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EDITOR’S PAGE

HOW NOT TO HATE AMERICA

The News Changed the Rhythm of Buenos Aires

That was one of the headlines in Clarín, a leading Buenos Aires daily, on November 23, 1963. The “news” was, of course, the assassination of John F. Kennedy. Now, in the year 2002, when the United States of America is almost universally disliked, detested or even hated, it is very interesting to compare this to the days of Kennedy’s presidency, when the opposite sentiments prevailed.

Today Clarín began a supplement series: “Great Deeds – XX Century”, by reproducing the newspaper on the relevant days. They lead off with November 23, 1963 - “John F. Kennedy – the Magnicide of the Century”. I was in Buenos Aires on that day, having been recently sent there by my company, and probably read the newspaper now being reproduced. Like so many other Americans, I was devastated by the news. What surprised me, though, was the similar effect it had on almost all the Argentines around me. But I’ll let the Article speak for itself (my translation):

Minutes before 3 p.m., the city’s rhythm changed abruptly in an impressive manner. The cables vibrated transmitting a news item that caused, first, perplexity, then frustration and finally anguish. The feeling about John Kennedy’s assassination was unanimous and was faithfully reflected in the center of the city. Multitudes gathered in front of the newspaper offices to read the latest news posted on the bulletin boards; the newspapers were all sold out and the principal shops closed after placing black crape and pictures of the deceased on their doors.

At 2:45

The first news about the attack perpetrated in Dallas was sent over the local radio stations at 2:45. Immediately the news spread through the city and the public gathered around newsstands and radios, which transmitted the successive cables from international news agencies.

At 3:40 there was no longer any doubt. John Kennedy was dead. A state of stupor extended over the city. At first the public stood in silence, then sobs were heard and some women began to cry. The were so many people in front of Clarín on Corrientes Street, that they interrupted traffic.

The anguish was generalized and an attempt was made to find the cause behind the irreparable. The deceased president’s heroic campaign against racial intolerance was cited as cause. And an Argentine woman, sobbing, named Jacqueline Kennedy: “Just as Mrs. Roosevelt, she will be an illustrious widow. She may not remarry, which is a great pity, because she is very young…and so pretty”. The public also remembered Kennedy’s two children, 6 and 2 years old.

The residents of Buenos Aires felt their hearts tighten as shadows descended over the city and a lump in the throat was the symbol of pain for the dead American patriot.  
       
At the Embassy

Dramatic moments and profound anguish among all the personnel was apparent yesterday at the United States embassy in this city upon hearing the news of Kennedy’s death. Said embassy, situated at 663 Sarmiento Street, received the first notification in Buenos Aires of the tragic event. Minutes before the news of the attack had arrived, stating that John Kennedy’s state was critical.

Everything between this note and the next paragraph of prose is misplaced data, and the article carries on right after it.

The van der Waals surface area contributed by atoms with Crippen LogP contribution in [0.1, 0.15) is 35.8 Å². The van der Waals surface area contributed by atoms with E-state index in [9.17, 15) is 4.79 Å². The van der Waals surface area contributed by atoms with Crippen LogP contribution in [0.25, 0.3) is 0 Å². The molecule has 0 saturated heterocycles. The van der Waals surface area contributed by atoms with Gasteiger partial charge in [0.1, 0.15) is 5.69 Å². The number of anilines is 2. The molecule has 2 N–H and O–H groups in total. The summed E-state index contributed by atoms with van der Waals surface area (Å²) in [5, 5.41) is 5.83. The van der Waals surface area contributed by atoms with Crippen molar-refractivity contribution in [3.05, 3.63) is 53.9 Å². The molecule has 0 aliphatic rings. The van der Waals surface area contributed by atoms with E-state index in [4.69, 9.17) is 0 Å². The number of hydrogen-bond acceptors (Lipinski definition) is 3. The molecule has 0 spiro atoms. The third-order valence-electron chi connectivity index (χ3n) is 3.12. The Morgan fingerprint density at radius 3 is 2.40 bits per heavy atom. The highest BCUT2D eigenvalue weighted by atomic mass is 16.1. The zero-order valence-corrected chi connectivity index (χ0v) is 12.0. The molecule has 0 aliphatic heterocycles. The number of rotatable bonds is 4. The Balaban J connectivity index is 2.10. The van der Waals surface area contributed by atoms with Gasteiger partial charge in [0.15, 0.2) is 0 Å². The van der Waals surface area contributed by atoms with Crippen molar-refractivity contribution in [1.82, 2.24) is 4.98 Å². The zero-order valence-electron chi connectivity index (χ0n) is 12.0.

It was 2:45. On the second floor of the embassy, room 225, the Press Chief, Mr. John Brogan, was surrounded by his technical assistants following letter by letter what flowed from the modern teletype connected directly to the Department of State in Washington. Outside the office, the embassy employees, mostly Argentines,  filled the corridors also waiting for further news.


“ARF DALLAS, TEXAS. NOV. 22. MALCOLM KILDUFF, ACTING WHITE HOUSE PRESS SECRETARY, ISSUED THE FOLLOWING ANNOUNCEMENT: AT 1:35 DALLAS TIME (1935 GMT) JOHN FITZGERALD KENNEDY DIED AT APPROXIMATELY 1 P.M. CENTRAL STANDARD TIME (1900 GMT) HERE IN DALLAS. HE DIED OF A GUNSHOT WOUND IN THE BRAIN.”

It was the first notification for Buenos Aires. Trembling hands tore off the brief notice. Mr. Brogan, choked with emotion, advanced through the human corridor, confirming by his look and the expression on his face what all had feared. As he reached the elevator to bring the message to the ambassador, the first sobs were heard, which later would multiply in the whole city, in the whole country, in the world…”

The U.S. consulate in downtown Buenos Aires set up a condolence book just inside the entrance. The line to sign the book stretched around the whole block for days after his death. (This isn’t from a newspaper article; I witnessed it.) Argentines whom I barely knew, travel agents, airline personnel (I was in that business), sent me letters of condolence, merely because they knew I was an American. Most of the world loved Jack Kennedy and, through him and his actions, the country he represented; but there were also those in his own country who hated him. Many of you who read this were too young – or weren’t even born  --  to have felt the world’s grief at that man’s death.

The times have changed though, as we well know, and the people who have held the office of president since Kennedy, culminating in the current holder, have not only not had his magnetism and charisma, but have acted in a way that has caused the world to change its opinion of the United States and its successive governments. It seems obvious, then, that if we don’t wish to be hated, we must find and elect people who can step into the shoes of John F. Kennedy and give the world new hope, for that’s what Jack Kennedy represented: Hope.

Frank Thomas Smith